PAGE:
col·o·ny /ˈkɑlənɪ/ 名詞
Col·o·ny n.; pl. Colonies
1. A company of people transplanted from their mother country to a remote province or country, and remaining subject to the jurisdiction of the parent state; as, the British colonies in America.
The first settlers of New England were the best of Englishmen, well educated, devout Christians, and zealous lovers of liberty. There was never a colony formed of better materials. --Ames.
2. The district or country colonized; a settlement.
4. A company of persons from the same country sojourning in a foreign city or land; as, the American colony in Paris.
5. Nat. Hist. A number of animals or plants living or growing together, beyond their usual range.
7. Zool. A cluster or aggregation of zooids of any compound animal, as in the corals, hydroids, certain tunicates, etc.
8. Zool. A community of social insects, as ants, bees, etc.
n 1: a body of people who settle far from home but maintain ties
with their homeland; inhabitants remain nationals of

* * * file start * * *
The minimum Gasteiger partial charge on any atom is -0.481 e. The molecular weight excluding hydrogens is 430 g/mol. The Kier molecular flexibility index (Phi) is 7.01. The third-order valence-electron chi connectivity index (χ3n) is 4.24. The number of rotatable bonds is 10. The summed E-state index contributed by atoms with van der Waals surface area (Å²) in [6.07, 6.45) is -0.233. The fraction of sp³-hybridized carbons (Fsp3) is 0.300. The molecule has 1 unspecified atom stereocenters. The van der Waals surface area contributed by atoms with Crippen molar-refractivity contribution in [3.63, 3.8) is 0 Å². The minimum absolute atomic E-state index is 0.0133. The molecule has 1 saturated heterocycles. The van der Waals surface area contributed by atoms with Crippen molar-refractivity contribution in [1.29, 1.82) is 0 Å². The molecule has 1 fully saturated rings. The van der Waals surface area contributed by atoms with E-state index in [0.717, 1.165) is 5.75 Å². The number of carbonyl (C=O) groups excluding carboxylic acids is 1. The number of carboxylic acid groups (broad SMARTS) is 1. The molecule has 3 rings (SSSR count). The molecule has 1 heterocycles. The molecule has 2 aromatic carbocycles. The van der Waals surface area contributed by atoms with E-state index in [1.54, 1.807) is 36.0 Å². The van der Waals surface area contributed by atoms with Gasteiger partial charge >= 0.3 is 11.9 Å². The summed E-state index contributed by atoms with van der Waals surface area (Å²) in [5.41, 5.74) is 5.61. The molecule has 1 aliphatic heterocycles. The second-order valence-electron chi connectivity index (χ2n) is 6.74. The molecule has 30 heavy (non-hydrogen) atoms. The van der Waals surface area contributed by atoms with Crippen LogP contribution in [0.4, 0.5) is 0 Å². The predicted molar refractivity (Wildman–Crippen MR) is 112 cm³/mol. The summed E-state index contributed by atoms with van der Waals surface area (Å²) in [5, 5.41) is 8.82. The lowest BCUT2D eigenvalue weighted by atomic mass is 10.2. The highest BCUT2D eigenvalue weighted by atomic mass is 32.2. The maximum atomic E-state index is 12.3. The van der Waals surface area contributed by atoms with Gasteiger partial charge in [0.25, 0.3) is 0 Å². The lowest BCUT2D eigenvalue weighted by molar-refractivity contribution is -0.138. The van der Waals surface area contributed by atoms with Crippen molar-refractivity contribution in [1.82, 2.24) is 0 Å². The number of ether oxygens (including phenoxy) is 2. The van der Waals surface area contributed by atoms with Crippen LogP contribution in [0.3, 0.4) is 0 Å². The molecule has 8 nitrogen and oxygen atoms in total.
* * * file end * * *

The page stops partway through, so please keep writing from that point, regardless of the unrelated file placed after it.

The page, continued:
their home state but are not literally under the home
state's system of government [syn: settlement]
2: a group of animals of the same type living together
3: one of the 13 British colonies that formed the original
states of the United States
4: a geographical area politically controlled by a distant
country [syn: dependency]
5: (microbiology) a group of organisms grown from a single
The city of Philippi was a Roman colony (Acts 16:12), i.e., a
military settlement of Roman soldiers and citizens, planted
there to keep in subjection a newly-conquered district. A colony
was Rome in miniature, under Roman municipal law, but governed
by military officers (praetors and lictors), not by proconsuls.
It had an independent internal government, the jus Italicum;
i.e., the privileges of Italian citizens.